A Guide to Heritage Quest
Basic Guide to Heritage Quest
A printable copy of this Guide is available here. (requires Adobe Acrobat Reader).
We still subscribe to the library version of Ancestry which is called Ancestry Library Edition (a name change from AncestryPlus.) State of Wisconsin residents will be able to have remote access to HeritageQuest from outside of the library, but Ancestry Library Edition must still be searched in the library. Access HeritageQuest through our library web page at http://www.lacrosselibrarary.org/genealogy/index.asp . Scroll down the page and, on the right hand side, click on HeritageQuest.
HeritageQuest has basically six categories:
Ancestry’s census searching is still far more advanced and thorough than that of Heritage Quest, but now you will have a choice as to which product to use for accessing the census. The big thing to remember with Heritage is that those indexes are for HEAD OF HOUSEHOLD ONLY. They do not index everyone in the household. Also, I was never able to truncate a name in a search nor was I able to do a Soundex search. Currently, only part of the 1930 census is available.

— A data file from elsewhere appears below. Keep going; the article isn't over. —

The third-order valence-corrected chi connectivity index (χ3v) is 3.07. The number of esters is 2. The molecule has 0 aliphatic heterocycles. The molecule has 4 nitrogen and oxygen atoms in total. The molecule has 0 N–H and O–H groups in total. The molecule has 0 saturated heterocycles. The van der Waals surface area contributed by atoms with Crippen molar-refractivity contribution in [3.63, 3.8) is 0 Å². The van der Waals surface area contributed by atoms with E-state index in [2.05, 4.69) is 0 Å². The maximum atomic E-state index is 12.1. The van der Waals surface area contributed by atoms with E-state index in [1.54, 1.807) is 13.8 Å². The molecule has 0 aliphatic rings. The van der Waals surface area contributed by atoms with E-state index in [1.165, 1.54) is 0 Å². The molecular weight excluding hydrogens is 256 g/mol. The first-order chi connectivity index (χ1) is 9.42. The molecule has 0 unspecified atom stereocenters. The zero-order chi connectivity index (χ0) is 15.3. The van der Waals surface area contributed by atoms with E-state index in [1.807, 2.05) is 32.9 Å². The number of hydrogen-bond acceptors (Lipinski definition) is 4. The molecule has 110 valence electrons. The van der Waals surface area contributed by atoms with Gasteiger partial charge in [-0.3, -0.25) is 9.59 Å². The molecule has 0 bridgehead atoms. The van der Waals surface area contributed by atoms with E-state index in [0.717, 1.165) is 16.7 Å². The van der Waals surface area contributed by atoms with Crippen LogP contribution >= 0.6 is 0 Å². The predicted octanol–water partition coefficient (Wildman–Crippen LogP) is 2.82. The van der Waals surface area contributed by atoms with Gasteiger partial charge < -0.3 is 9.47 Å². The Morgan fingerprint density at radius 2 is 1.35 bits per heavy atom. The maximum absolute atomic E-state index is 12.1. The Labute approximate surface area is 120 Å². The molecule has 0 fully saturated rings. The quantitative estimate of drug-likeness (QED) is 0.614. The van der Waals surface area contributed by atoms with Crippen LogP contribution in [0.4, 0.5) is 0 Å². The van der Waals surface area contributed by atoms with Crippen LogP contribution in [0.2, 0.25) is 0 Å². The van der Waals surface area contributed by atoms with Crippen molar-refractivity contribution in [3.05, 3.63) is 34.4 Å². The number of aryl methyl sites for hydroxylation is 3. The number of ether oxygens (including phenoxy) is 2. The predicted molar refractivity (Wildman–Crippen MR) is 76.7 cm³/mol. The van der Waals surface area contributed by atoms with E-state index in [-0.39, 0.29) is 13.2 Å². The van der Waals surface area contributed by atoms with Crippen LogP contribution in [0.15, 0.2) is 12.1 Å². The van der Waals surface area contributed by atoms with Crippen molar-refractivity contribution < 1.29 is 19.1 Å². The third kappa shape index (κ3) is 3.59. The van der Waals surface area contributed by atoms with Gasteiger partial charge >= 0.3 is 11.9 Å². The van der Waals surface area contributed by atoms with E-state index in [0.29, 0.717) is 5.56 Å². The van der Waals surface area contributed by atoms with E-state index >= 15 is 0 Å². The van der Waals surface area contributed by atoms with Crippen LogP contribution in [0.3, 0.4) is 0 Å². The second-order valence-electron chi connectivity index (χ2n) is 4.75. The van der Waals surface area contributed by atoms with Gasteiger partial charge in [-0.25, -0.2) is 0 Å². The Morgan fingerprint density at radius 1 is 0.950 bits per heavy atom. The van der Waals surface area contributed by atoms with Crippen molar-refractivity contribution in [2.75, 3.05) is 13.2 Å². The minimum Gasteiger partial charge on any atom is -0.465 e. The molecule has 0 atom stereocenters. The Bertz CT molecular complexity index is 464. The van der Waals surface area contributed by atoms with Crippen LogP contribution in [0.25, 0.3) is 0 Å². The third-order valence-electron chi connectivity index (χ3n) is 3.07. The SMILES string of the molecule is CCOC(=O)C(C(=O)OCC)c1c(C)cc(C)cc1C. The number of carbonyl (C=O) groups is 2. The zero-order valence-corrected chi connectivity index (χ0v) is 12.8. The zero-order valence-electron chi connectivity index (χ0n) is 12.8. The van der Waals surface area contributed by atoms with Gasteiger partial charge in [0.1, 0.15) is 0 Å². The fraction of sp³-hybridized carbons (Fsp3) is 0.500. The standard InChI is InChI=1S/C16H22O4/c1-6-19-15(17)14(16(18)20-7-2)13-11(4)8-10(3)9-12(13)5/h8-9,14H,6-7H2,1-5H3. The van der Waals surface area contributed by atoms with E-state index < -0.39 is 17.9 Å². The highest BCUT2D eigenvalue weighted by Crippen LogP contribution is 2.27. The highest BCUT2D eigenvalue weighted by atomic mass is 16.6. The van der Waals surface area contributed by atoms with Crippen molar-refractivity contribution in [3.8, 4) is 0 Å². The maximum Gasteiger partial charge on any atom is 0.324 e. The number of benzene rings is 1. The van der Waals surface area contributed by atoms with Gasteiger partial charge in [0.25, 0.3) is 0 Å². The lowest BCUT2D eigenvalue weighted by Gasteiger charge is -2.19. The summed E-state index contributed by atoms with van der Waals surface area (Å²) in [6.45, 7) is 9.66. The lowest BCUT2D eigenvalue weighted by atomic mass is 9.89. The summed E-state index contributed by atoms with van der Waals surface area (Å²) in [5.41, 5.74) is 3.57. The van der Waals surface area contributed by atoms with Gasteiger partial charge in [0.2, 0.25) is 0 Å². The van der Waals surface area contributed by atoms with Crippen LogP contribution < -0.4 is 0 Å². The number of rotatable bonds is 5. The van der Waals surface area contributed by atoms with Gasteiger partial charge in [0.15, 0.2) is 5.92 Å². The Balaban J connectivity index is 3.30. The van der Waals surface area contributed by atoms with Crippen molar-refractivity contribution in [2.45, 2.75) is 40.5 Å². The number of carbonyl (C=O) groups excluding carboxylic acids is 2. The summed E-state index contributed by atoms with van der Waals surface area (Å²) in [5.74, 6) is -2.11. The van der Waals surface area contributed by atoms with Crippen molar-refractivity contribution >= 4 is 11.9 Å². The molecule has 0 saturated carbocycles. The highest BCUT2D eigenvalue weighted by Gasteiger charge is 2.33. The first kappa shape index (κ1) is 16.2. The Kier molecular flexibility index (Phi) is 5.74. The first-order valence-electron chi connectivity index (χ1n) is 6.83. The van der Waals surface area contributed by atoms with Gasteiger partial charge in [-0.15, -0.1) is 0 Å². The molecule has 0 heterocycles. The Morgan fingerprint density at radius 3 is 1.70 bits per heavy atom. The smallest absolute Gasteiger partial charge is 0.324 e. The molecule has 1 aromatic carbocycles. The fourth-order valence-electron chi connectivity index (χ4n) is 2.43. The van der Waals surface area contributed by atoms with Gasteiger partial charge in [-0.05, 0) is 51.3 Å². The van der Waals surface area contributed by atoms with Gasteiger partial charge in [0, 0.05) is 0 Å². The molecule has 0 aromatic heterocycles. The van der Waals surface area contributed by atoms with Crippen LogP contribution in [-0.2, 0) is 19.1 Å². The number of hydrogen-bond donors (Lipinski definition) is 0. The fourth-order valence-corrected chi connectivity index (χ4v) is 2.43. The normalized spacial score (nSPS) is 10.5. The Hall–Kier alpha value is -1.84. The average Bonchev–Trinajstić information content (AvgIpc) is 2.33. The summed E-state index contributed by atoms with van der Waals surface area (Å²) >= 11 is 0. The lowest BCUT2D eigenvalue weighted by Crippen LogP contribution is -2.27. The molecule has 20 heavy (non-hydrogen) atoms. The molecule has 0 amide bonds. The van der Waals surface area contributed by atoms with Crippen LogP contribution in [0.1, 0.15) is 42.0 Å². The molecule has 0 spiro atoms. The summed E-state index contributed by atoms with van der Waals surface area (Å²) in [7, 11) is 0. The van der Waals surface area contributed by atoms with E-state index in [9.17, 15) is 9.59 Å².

If you are sure of your ancestor’s location in a census year that Heritage Quest has indexed you can also use Advanced Search to search without a name. You can limit your search to year, state, county, part of county, sex, and age range (in 10 year increments). Sometimes you will see your ancestor’s name grossly misspelled but you will recognize it. This kind of search works better for rural areas.